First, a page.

From Chagall to Orpheus, Frenchifying European Jews
Hunting around France’s National Archives for naturalization papers of famous people might seem an odd way to compile a fascinating book, but Doan Bui and Isabelle Monin, two journalists from the weekly Nouvel Observateur, managed to do just that with “They Became French” (Ils sont devenus français), out from Les éditions J.-C. Lattès in November.
The immigrants, many of them Jews, would be such cultural and intellectual notables (or the parents of notables) as singer/songwriter Serge Gainsbourg, statesman Robert Badinter, painter Marc Chagall, Nobel-prizewinning scientist Georges Charpak, and author Joseph Kessel.
Of the Jewish luminaries described in “They Became French,” the easiest naturalization process was accorded to Jacques (born Jacob, of German Jewish ancestry) Offenbach in 1860. Already celebrated as the composer of 1858’s “Orpheus in the Underworld,” Offenbach was worshiped by a prefect of police, who wrote an official letter of praise for his dossier.
More typical of the often-brutal French civil service was the file on Chagall, described as a “Russian Jew whose naturalization is without any national interest.” By the late 1920s, Chagall was already over forty, and his paintings appeared, to the official eye, too inspired by Russian shtetls to have anything to interest France!
Also, although Chagall would be a happily uxorious spouse and father, he could appear somewhat feminine in person, and so one steely-eyed civil servant judged him “lacking demographic interest” after a 1934 interview. In other words, he was seen as unlikely to procreate and thereby help the depopulation of France after First World War. André Dezarrois, director of the prestigious École des beaux-arts wrote in a confidential memo that:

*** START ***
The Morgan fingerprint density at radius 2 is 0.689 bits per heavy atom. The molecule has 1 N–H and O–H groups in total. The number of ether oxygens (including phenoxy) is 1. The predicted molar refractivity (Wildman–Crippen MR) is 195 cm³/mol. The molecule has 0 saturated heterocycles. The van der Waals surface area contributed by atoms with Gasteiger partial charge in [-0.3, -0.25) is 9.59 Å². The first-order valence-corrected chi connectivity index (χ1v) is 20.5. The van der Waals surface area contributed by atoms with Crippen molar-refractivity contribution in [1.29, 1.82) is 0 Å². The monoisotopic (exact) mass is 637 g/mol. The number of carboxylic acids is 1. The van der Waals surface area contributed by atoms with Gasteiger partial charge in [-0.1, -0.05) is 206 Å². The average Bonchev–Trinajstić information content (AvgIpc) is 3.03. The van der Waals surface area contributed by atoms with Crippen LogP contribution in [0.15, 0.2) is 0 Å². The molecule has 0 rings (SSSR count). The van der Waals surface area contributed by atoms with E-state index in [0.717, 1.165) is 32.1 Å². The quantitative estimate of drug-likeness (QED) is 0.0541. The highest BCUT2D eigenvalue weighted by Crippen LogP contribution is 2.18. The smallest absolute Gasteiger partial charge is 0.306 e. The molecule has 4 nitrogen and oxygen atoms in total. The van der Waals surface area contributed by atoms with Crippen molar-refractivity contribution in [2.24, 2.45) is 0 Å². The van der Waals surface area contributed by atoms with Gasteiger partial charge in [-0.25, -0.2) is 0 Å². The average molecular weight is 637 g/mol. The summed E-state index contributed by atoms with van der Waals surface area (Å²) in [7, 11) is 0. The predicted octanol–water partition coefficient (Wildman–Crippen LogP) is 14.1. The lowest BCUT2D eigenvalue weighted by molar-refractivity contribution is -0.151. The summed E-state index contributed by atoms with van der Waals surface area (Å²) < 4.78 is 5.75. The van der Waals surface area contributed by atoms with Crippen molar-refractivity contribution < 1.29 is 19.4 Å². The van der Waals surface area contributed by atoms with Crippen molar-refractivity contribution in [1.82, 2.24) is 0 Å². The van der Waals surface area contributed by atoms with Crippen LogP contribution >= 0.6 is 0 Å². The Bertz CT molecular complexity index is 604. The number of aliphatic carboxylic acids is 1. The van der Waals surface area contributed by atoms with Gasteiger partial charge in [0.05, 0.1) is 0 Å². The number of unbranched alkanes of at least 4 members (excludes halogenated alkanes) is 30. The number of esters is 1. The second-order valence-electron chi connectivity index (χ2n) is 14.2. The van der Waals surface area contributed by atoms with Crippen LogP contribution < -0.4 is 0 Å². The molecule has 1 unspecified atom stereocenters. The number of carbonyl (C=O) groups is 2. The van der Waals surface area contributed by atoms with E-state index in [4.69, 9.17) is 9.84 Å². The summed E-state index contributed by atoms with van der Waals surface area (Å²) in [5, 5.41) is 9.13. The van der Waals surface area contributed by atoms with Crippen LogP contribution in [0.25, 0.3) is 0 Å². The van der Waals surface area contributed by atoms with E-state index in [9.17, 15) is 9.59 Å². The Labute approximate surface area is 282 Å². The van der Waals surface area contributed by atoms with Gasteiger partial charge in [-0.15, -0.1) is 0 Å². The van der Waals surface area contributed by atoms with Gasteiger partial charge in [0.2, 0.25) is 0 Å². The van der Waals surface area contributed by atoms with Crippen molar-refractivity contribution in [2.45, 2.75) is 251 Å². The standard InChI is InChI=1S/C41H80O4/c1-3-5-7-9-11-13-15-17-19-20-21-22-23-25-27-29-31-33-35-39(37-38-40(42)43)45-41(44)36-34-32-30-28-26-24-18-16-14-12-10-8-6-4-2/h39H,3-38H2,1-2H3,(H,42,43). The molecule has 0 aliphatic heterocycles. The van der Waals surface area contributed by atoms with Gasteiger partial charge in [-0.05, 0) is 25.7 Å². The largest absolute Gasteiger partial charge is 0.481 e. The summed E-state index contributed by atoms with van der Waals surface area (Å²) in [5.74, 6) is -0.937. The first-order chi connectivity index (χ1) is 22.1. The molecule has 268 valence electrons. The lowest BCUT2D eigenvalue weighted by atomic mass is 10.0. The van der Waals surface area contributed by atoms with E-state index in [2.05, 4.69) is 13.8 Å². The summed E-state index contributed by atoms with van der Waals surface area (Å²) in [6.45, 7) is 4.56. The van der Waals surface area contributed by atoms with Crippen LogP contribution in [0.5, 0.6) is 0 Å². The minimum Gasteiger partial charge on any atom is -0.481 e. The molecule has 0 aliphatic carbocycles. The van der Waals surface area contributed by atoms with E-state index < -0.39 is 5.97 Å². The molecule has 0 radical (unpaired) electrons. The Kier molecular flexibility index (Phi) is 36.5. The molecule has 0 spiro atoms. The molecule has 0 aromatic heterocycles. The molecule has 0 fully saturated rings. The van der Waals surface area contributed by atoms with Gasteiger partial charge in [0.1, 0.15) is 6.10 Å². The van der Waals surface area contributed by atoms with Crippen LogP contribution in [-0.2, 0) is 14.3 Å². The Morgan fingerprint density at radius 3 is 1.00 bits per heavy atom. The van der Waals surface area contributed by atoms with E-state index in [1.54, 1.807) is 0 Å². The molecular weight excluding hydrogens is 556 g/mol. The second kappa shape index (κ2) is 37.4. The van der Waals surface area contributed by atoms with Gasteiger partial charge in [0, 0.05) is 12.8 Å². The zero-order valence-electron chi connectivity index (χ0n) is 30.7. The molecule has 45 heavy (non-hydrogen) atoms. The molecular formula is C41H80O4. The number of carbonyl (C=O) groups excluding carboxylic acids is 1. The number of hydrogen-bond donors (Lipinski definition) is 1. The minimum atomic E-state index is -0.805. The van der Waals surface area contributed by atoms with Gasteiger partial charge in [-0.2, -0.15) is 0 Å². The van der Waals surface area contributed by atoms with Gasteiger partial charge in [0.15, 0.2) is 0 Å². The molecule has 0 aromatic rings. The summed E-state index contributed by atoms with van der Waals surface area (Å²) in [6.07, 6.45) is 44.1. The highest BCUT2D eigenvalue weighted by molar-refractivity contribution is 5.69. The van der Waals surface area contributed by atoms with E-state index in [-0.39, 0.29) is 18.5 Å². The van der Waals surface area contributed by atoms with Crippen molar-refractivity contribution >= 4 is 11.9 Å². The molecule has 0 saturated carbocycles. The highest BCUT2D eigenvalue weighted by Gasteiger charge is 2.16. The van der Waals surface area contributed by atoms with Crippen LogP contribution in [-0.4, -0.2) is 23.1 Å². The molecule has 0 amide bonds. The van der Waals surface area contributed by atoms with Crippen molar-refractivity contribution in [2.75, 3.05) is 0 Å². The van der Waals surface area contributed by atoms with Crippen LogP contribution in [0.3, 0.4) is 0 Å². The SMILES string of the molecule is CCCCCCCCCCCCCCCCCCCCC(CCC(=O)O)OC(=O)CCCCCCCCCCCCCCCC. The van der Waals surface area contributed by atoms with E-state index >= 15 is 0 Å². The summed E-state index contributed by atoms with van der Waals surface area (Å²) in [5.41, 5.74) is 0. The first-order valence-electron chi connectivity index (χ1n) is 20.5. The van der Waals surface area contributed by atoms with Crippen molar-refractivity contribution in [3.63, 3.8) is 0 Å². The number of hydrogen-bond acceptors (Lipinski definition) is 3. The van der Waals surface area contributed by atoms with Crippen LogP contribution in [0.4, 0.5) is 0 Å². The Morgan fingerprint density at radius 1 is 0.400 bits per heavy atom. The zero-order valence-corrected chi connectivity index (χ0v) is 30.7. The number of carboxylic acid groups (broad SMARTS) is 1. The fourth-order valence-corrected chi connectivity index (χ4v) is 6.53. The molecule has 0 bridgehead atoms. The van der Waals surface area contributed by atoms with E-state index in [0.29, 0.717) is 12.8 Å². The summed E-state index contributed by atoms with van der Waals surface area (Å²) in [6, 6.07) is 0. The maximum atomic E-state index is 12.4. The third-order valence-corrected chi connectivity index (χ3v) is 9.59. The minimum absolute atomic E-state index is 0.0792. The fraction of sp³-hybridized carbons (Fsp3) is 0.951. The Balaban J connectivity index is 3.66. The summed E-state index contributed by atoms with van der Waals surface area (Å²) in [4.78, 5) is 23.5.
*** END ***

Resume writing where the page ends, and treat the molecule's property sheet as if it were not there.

Moïse” (or Moses) Chagall although one of the “best Jewish painters” only produces “miniature, anecdotal, and illustration-like art… [Chagall] was not a Russian painter and will never be a French painter.
When more influential voices carried the day, notably the culturally astute Jewish statesman Jean Zay, Chagall finally did receive French citizenship in 1937, but still as “Moïse,” rather than Marc.
Other family immigration stories told in this compelling volume concern the composer Joseph Kosma (born József Kozma in Budapest) who wrote the quintessentially Parisian song “Les feuilles mortes” (Autumn Leaves). Or Anna Werzberg Mangel, the mother of the world-famous mime Marcel Marceau, whose Polish Jewish father was murdered at Auschwitz. Or Manacha Tenebaum, father of the much-loved French singer Jean Ferrat, who would share the same fate. All together, “They Became French” is a compelling, unexpectedly dramatic compendium.
Watch a French TV report on the book “They Became French.”